Hudson wartime vets get school tax break

HUDSON–The City School District Board of Education has unanimously approved school tax reductions for veterans beginning in the 2015-16 school year. The vote took place February 23, immediately after a public hearing on the topic. Hudson now joins the Germantown, Ichabod Crane and Taconic Hills school districts, which also provide the benefit.

Eligible veterans–those who served during periods of conflict–will be able to exclude 15% of the value of their property (up to a maximum of $12,000), an additional 10% (up to a maximum of $8,000) if the veteran’s service involved combat, and more (up to a maximum of $40,000) if the owner is disabled because of combat injuries. Gold Star parents, whose sons or daughters died in combat) will also receive the exemption.

War veterans have been eligible for reductions of their in county and town taxes throughout the state for years, according to Gary Flaherty, director of Veterans Services for Columbia County. In December 2013, the state adopted a law extending the exemption option to school districts.

Germantown was the first district to approve the exemptions in the county in January 2014. At that time, said Hudson City School District Business Executive Robert Yusko, said his board “felt there were too many unknowns.”

Pressure grew on the remaining boards this year to approve the exemptions, which are not reimbursed by the state. At a February 18 meeting of the Columbia County Board of Supervisors’ Human Services Committee, Mr. Flaherty spoke about a young veteran who threatened to pull his children out of the Chatham District if the that board did not approve the tax reduction. “Young veterans want a chance to buy their homes,” Mr. Flaherty said.

One concern has been the increase in school taxes for non-veterans required to make up the revenue lost by reducing taxes for veterans. Mr. Yusko estimated that in the Hudson District this increase would be 1.37% for the non-exempt taxpayers. In dollar amounts, this would range from $21 a year for a $100,000 house to $78 a year for a $300,000 house.

Mr. Flaherty reported that the Ichabod Crane district estimated that the school tax increase on a $250,000 house for those not eligible for the reduction would be $48 a year. At the February 18 County meeting, Supervisor Richard Scalera (Hudson) recommended that the state, rather than non-veteran taxpayers, make up the lost revenue from exempt veterans. The Ichabod Crane School Board has passed a resolution asking the state to do that.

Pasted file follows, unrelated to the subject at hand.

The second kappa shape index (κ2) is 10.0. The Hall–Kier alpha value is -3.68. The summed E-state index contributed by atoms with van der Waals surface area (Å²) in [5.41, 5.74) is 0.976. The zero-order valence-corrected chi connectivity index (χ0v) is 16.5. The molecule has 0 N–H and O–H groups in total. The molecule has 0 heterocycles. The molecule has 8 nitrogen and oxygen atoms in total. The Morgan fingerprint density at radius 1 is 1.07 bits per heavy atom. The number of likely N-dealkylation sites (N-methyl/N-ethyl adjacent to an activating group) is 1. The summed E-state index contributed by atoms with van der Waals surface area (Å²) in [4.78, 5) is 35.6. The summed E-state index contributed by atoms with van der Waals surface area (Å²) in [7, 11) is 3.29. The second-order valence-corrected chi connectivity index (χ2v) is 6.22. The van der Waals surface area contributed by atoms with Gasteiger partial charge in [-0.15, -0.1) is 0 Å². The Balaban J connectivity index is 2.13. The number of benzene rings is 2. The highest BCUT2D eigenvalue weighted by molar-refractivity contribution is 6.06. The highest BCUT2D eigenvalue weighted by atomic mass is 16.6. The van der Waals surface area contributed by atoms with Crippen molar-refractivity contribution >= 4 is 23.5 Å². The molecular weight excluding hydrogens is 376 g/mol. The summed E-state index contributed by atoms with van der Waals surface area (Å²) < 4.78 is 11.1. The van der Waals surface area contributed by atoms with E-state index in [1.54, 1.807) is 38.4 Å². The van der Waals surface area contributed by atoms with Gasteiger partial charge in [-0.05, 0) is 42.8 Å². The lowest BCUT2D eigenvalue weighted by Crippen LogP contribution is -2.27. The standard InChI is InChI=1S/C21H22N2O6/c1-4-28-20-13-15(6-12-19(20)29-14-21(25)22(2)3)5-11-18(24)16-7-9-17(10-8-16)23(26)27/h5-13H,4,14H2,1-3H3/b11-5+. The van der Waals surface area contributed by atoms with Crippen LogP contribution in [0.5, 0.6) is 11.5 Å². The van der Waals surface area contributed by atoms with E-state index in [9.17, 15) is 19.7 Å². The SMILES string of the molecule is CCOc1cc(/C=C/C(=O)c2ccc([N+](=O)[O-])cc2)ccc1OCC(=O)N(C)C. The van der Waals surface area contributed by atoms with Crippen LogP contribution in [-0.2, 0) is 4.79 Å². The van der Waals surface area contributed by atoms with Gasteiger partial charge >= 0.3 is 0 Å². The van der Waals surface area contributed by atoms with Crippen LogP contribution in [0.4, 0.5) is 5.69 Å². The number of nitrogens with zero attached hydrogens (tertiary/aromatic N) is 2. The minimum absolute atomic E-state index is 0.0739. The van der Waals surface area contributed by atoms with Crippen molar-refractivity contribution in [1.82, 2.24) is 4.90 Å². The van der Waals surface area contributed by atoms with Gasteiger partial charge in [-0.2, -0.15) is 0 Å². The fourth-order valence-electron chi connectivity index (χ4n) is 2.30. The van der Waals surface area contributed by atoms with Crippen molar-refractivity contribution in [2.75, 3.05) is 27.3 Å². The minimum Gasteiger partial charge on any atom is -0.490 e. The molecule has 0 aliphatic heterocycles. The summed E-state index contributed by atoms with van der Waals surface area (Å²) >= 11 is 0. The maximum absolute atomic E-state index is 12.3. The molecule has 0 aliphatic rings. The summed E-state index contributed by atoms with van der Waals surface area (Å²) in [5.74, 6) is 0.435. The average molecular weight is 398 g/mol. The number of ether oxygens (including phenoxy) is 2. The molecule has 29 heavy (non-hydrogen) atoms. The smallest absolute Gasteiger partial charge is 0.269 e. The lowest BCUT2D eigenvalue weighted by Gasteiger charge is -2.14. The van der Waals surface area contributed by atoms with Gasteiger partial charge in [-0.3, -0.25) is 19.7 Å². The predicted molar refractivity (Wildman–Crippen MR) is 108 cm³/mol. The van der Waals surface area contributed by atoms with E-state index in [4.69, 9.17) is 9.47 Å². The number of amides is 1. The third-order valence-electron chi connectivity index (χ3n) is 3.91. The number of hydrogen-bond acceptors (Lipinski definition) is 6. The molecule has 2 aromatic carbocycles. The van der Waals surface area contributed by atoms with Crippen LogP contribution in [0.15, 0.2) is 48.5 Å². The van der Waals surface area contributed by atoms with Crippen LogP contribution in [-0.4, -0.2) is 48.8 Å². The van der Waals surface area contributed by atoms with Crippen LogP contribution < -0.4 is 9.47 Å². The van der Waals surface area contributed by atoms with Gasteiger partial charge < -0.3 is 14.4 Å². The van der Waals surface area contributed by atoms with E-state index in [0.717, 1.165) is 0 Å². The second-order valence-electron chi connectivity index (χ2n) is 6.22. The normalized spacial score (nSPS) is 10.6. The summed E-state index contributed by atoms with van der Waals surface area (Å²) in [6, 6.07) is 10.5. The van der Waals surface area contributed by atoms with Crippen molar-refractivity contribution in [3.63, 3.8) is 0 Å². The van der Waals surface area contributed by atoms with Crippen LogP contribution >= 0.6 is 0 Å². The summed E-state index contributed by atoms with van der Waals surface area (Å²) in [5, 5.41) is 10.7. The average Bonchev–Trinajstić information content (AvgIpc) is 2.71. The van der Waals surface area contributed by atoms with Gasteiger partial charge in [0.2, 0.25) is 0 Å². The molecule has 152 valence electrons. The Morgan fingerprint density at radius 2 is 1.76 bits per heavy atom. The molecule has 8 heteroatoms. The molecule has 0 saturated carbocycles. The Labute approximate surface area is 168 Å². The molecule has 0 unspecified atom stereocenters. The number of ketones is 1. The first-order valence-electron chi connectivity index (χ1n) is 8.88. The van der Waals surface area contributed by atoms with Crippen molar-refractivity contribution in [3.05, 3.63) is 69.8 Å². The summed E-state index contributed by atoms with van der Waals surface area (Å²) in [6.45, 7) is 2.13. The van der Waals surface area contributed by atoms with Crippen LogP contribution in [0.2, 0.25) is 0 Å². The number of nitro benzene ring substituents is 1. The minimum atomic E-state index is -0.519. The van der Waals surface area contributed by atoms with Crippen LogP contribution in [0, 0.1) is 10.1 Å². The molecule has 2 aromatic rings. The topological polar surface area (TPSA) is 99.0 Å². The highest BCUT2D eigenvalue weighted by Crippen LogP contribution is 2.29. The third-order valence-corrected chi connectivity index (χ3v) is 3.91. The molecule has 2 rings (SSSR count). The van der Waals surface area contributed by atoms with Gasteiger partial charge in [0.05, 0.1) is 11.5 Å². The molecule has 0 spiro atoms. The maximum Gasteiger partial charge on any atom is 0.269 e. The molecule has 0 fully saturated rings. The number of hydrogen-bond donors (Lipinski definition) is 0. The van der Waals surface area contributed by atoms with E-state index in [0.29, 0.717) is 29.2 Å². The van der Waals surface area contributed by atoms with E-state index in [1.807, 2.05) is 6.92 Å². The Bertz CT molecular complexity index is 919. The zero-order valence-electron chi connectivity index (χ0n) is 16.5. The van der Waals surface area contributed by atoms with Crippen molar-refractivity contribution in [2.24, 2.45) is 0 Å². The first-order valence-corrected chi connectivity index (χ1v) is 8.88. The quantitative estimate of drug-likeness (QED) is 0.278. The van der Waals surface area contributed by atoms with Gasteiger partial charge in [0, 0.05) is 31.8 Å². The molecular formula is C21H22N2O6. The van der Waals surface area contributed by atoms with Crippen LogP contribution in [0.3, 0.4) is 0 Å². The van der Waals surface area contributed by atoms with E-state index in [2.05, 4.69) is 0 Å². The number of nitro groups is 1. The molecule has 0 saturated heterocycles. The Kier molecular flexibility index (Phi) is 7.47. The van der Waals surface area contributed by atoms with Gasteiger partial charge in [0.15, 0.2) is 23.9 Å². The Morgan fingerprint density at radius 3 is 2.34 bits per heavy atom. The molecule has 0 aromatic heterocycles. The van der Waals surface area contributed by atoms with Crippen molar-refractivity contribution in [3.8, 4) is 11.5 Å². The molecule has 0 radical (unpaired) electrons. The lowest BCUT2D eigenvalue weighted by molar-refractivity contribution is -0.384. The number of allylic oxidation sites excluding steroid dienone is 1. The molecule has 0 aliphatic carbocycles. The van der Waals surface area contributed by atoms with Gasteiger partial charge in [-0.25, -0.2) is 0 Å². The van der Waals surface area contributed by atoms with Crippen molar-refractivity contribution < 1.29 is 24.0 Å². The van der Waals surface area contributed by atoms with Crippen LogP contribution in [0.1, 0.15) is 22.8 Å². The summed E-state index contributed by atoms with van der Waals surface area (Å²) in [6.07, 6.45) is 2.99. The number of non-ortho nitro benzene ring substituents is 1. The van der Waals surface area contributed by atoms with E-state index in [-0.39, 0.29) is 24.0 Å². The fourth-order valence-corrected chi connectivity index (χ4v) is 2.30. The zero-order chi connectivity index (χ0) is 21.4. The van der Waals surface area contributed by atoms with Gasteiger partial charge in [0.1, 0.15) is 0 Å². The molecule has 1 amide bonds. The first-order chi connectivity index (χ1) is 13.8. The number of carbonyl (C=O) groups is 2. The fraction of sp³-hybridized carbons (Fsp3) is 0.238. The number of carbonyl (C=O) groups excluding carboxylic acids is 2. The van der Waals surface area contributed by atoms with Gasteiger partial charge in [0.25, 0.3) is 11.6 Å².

Columbia County has between 5,700 and 5,900 veterans, about 11% of the county’s population, above the average for the whole state. Right now, Mr. Flaherty said, no local veterans are homeless or in jail.

Meanwhile, an increasing proportion of the veterans are young, from recent wars. World War II veterans are dying off, and Korean War veterans are in their 80s. Vietnam veterans are dying younger, some because of exposure to Agent Orange. Nationally their current life expectancy is 72 years.

One problem post-1990 war veterans are likely to suffer is traumatic brain injury from roadside bombs. Another thing that distinguishes them from those who fought in earlier ones is that many go into combat two or three times. And Mr. Flaherty reported that an average of 22 young veterans a day commit suicide nationwide.

There 602 eligible veterans and no gold star parents in the Hudson District, Mr. Flaherty said. About 13 people attended the February 13 public hearing, including a man with “Vietnam” on his baseball cap. The only attendee other than Mr. Flaherty who spoke was Arnold van Deusen, 83, of Claverack, a former member of the Hudson school board. “I went on one tour,” in the Korean War, he said, adding, “Those who go again and again… I don’t know how they do it.”

Mr. Flaherty, who is an Army veteran, said that the county receives $39 million a year because of veterans and benefits from the Veterans Administration saves the county the cost of assisting veterans in need. “When you go into combat, you never come back the same, both physically and mentally,” he said.

At the close of the February 23 hearing, Hudson School Board President Peter Rice read a resolution supporting the tax break for veterans. School Board Vice President Tiffany Hamilton motioned to accept it, and all five Board members present–Mr. Rice, Ms. Hamilton, Sage Carter, Maria McLaughlin, and Carrie Otty–voted in favor.

 

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